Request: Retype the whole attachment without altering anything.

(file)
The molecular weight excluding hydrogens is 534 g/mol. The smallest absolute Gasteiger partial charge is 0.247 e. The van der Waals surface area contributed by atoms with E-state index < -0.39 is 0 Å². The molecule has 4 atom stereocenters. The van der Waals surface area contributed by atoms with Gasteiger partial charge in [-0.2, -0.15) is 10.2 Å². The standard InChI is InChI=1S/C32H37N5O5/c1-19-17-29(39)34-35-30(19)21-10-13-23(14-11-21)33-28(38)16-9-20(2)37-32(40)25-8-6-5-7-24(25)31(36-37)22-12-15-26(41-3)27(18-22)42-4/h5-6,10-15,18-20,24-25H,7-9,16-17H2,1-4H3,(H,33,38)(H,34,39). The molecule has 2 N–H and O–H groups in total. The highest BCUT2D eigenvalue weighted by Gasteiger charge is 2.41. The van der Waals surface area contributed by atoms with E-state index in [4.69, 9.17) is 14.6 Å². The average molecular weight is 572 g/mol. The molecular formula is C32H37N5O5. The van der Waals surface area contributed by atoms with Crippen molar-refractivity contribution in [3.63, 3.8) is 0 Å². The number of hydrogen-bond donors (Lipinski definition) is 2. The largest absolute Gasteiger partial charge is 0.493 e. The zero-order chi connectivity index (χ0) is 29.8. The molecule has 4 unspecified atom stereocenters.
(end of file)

The molecular weight excluding hydrogens is 534 g/mol. The smallest absolute Gasteiger partial charge is 0.247 e. The van der Waals surface area contributed by atoms with E-state index < -0.39 is 0 Å². The molecule has 4 atom stereocenters. The van der Waals surface area contributed by atoms with Gasteiger partial charge in [-0.2, -0.15) is 10.2 Å². The standard InChI is InChI=1S/C32H37N5O5/c1-19-17-29(39)34-35-30(19)21-10-13-23(14-11-21)33-28(38)16-9-20(2)37-32(40)25-8-6-5-7-24(25)31(36-37)22-12-15-26(41-3)27(18-22)42-4/h5-6,10-15,18-20,24-25H,7-9,16-17H2,1-4H3,(H,33,38)(H,34,39). The molecule has 2 N–H and O–H groups in total. The highest BCUT2D eigenvalue weighted by Gasteiger charge is 2.41. The van der Waals surface area contributed by atoms with E-state index in [4.69, 9.17) is 14.6 Å². The average molecular weight is 572 g/mol. The molecular formula is C32H37N5O5. The van der Waals surface area contributed by atoms with Crippen molar-refractivity contribution in [3.63, 3.8) is 0 Å². The number of hydrogen-bond donors (Lipinski definition) is 2. The largest absolute Gasteiger partial charge is 0.493 e. The zero-order chi connectivity index (χ0) is 29.8. The molecule has 4 unspecified atom stereocenters.